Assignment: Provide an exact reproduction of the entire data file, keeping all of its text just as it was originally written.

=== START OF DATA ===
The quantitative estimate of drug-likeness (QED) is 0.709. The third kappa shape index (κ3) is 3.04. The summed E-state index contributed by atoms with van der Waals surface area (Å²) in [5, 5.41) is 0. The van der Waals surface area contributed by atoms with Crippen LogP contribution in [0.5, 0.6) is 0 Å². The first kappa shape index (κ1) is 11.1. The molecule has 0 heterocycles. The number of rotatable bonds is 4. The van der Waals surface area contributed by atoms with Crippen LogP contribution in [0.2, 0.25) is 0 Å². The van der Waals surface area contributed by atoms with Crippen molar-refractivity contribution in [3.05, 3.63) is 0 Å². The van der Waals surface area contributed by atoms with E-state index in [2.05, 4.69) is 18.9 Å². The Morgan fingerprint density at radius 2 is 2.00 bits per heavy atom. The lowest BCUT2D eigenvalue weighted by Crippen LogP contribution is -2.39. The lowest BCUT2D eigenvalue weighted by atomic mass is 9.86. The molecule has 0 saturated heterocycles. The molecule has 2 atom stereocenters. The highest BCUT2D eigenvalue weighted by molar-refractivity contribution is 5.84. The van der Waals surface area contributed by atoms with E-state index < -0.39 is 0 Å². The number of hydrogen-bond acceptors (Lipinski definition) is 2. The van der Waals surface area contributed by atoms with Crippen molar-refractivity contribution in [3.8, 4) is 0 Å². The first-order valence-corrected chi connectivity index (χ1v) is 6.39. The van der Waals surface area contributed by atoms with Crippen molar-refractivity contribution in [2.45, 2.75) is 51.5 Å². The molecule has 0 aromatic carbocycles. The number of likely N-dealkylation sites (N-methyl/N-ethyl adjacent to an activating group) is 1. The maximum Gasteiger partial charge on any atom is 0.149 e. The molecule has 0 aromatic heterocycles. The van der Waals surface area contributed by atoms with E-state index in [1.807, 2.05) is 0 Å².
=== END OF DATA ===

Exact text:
The quantitative estimate of drug-likeness (QED) is 0.709. The third kappa shape index (κ3) is 3.04. The summed E-state index contributed by atoms with van der Waals surface area (Å²) in [5, 5.41) is 0. The van der Waals surface area contributed by atoms with Crippen LogP contribution in [0.5, 0.6) is 0 Å². The first kappa shape index (κ1) is 11.1. The molecule has 0 heterocycles. The number of rotatable bonds is 4. The van der Waals surface area contributed by atoms with Crippen LogP contribution in [0.2, 0.25) is 0 Å². The van der Waals surface area contributed by atoms with Crippen molar-refractivity contribution in [3.05, 3.63) is 0 Å². The van der Waals surface area contributed by atoms with E-state index in [2.05, 4.69) is 18.9 Å². The Morgan fingerprint density at radius 2 is 2.00 bits per heavy atom. The lowest BCUT2D eigenvalue weighted by Crippen LogP contribution is -2.39. The lowest BCUT2D eigenvalue weighted by atomic mass is 9.86. The molecule has 0 saturated heterocycles. The molecule has 2 atom stereocenters. The highest BCUT2D eigenvalue weighted by molar-refractivity contribution is 5.84. The van der Waals surface area contributed by atoms with E-state index < -0.39 is 0 Å². The number of hydrogen-bond acceptors (Lipinski definition) is 2. The van der Waals surface area contributed by atoms with Crippen molar-refractivity contribution in [3.8, 4) is 0 Å². The first-order valence-corrected chi connectivity index (χ1v) is 6.39. The van der Waals surface area contributed by atoms with Crippen molar-refractivity contribution in [2.45, 2.75) is 51.5 Å². The molecule has 0 aromatic carbocycles. The number of likely N-dealkylation sites (N-methyl/N-ethyl adjacent to an activating group) is 1. The maximum Gasteiger partial charge on any atom is 0.149 e. The molecule has 0 aromatic heterocycles. The van der Waals surface area contributed by atoms with E-state index in [1.807, 2.05) is 0 Å².